can directly take up and utilise DOM and subsequently transfer signicant dissolved organic waste
products to symbionts (Achlatis et al. 2019). This can constitute the entire nitrogen budget of hosted
algae (Davy et al. 2002), in a similar fashion to coral hosts. Pulse-chase experiments with isotopi-
cally labelled 13C‐ and 15N‐enriched coral‐ and algal‐derived DOM show that various sources of
DOM are utilised by sponges, but algal-derived sources are predominantly transferred to the micro-
biome while coral-derived DOM is used directly by the sponge host (Rix et al. 2017). Interestingly,
bulk SI (δ13C and δ15N) and isotope labelling (13C and 15N) revealed that the encrusting sponge,
Terpios hoshinota, which kills corals by overgrowing them, does so for space, not for food; in the
new sponge tissues, only 9.5% of the C and 16.9% of the N was derived from the corals underneath
(Syue et al. 2021). In contrast, contact association with macroalgae appears to competitively inhibit
sponges, with SI enrichment experiments (13C and 15N) demonstrating nitrogen transfer from sponge
to macroalgae (Easson et al. 2014). As with coral holobionts, changes in the surrounding environ-
ment can alter the dependency of sponge hosts on photoautotrophic symbiont production. Recent
bulk and amino acid CSIA work in the Caribbean demonstrated increasing heterotrophy with
depth for sponges, but highlighted species-specic trends in host utilisation of POM and DOM, and
internal translocation of these (Macartney et al. 2020).
The host-symbiont relationship in gorgonians has been the focus of more recent interest in
holobiont metabolism utilising SIs, likely due to their increasing presence in some coral reef
systems (Rossi et al. 2020). While overall autotrophic reliance varies seasonally and with spe-
cies, endosymbionts can deliver the majority of energetic demands (>95%), with heterotrophically
acquired carbon sources contributing less than 5% year-round for gorgonian species examined in
the Caribbean (Rossi et al. 2020). Conversely, gorgonians examined in Taiwan appear to be highly
dependent on heterotrophic inputs based on host and symbiont δ13C and δ15N values, with relatively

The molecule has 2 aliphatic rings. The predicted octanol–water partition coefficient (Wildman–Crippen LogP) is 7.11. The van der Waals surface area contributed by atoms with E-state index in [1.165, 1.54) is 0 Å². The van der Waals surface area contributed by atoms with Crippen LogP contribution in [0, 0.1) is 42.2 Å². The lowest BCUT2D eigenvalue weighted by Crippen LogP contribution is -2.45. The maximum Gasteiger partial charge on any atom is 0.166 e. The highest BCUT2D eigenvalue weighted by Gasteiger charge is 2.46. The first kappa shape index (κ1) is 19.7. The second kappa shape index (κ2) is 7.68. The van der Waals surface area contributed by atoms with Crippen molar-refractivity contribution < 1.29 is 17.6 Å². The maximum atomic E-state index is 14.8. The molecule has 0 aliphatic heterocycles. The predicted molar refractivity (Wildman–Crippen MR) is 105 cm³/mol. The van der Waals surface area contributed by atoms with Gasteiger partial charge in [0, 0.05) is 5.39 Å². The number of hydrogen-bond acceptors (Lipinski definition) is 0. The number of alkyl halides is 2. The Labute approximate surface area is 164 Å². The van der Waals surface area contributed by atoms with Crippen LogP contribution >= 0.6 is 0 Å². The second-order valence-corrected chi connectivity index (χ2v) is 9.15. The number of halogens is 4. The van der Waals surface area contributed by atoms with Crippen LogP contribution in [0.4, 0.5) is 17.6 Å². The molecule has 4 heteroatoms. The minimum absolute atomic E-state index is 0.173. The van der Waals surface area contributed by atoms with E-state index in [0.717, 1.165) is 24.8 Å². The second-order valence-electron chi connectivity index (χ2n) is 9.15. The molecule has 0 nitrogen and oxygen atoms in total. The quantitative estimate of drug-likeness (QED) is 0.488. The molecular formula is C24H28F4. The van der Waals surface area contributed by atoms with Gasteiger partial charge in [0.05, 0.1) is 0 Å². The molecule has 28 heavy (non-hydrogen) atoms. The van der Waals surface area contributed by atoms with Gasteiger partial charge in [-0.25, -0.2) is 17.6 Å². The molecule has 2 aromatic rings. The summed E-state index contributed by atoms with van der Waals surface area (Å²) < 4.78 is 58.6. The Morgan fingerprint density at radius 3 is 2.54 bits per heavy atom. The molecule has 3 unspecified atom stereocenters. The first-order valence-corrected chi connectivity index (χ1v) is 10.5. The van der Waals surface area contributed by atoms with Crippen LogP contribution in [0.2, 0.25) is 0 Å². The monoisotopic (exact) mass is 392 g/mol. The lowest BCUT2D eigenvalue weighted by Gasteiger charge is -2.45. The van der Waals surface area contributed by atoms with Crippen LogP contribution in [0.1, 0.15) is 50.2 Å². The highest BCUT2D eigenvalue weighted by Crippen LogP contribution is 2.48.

little energetic benet garnered from their endosymbionts (Hsu et al. 2020). Similarly, recent work
on Antipatharian soft corals (black corals) using isotope labelling (13C and 15N) has demonstrated
that they can use a range of different food sources, likely allowing them to exploit seasonal uctua-
tions in prey concentrations (Rakka et al. 2020). These studies highlight the diversity in energy
acquisition within this group. While environmental sensitivities to gorgonian symbioses have yet
to be thoroughly explored, depth appears to have little impact on gorgonian tissue δ15N values
(change in only 1.4‰ over 20 m), implying limiting physiological effects associated with ambient
light (Baker et al. 2011). Further, short-term (seven day) nutrient enrichment does not appear to sig-
nicantly impair the symbiosis between gorgonians and their dinoagellate endosymbionts, but can
result in increased chlorophyll content and algal densities within hosts (McCauley & Goulet 2019).
Other forms of symbiotic relationships, while lesser studied, are likely commonplace on coral
reefs and constitute important components to ecosystem functioning (Pinnegar & Polunin 2006).
Anemones may also host Symbiodinium as a source of autotrophic nutrition; however, SI labelling
(13C and 15N) highlights the competitive nature of resource acquisition by both host and endosym-
biont, implying a less stable symbiotic association compared to true coral holobionts (Radecker
et al. 2018). Carbon and nitrogen SI data from both lab and eld isotope labelling feeding experiments
have been used to demonstrate nutrient transfer from anemoneshes to both sh-hosting anemones
and their endosymbionts forming a tripartite symbiosis (Cleveland et al. 2011). Parmentier & Das
(2004) examined relationships between four species of apparently parasitic carapid shes and their
echinoderm hosts using bulk SIs, but only found evidence for feeding on host tissues for one spe-
cies (Echeliophis gracilis), suggesting commensal associations for the other three shes. Similarly,
while shallow-water black corals host a variety of macrosymbionts, bulk δ13C and δ15N reveal that
they do not use their host as a main food source, but instead use the coral’s structure to access
nutrition from the water column (Terrana et al. 2019). True parasitic-host relationships have also
been explored using bulk SIs in reef sh and gnathiid ectoparasites (Demopoulos & Sikkel 2015).
Finally, upscaling from individual metabolic processes to whole community metabolic functioning